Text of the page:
On Oct 20, 1991, a fire that had started the previous day in the Berkeley Hills, north of the Caldecott Tunnel, flared up again and, aided by gusting winds, rapidly spread. From the Oakland Tribune today:

The firestorm destroyed 790 homes the first hour. Swirling winds inside the flames whipped up an inferno that reached 2,000 degrees, hot enough to boil asphalt and vaporize nearly everything in its path. The fire jumped two freeways and was headed to Montclair and Rockridge before the wind shifted late in the afternoon.

People who lived in the neighborhoods above Hiller Highlands had little or no warning and were forced to flee through swirling embers and thick, choking smoke. Most of the 25 victims, including an Oakland Fire Department battalion chief and an Oakland police officer, perished on those steep, narrow, twisting roads.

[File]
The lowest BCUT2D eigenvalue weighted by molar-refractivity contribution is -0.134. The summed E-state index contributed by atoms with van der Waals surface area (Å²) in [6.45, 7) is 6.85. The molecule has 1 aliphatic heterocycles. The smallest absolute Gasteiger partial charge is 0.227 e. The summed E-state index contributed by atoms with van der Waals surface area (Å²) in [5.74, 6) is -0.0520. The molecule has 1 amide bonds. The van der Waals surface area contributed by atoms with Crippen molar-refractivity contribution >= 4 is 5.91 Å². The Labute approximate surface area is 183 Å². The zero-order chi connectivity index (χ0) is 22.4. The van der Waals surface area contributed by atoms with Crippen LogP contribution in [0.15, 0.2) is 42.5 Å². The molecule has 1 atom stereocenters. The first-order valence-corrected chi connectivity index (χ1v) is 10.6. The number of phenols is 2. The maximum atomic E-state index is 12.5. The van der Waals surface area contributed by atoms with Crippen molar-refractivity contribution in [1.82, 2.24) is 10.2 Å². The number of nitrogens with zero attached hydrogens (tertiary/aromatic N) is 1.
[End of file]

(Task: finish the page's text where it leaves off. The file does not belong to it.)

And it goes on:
Oakland hills on fire, Oct 1991. Photo: NASA DART

Roughly 72 hours later, the fire was contained. Besides the 25 people who perished, 150 were injured, and an incredible 3,800 residences destroyed.

Click here to listen to the special KQED News broadcast on the fire from Oct 21, 1991. You’ll hear interviews with residents, audio from a police barricade at which distraught homeowners were being organized to tour the affected area, and chilling descriptions of the other-wordly landscape and sky created by the blaze.

The Oakland Tribune has curated photos, videos, and links related to the conflagration, embedded here:

Oakland Firestorm Anniversary: Video, Photos, Original KQED News Broadcast 24 October,2016Jon Brooks

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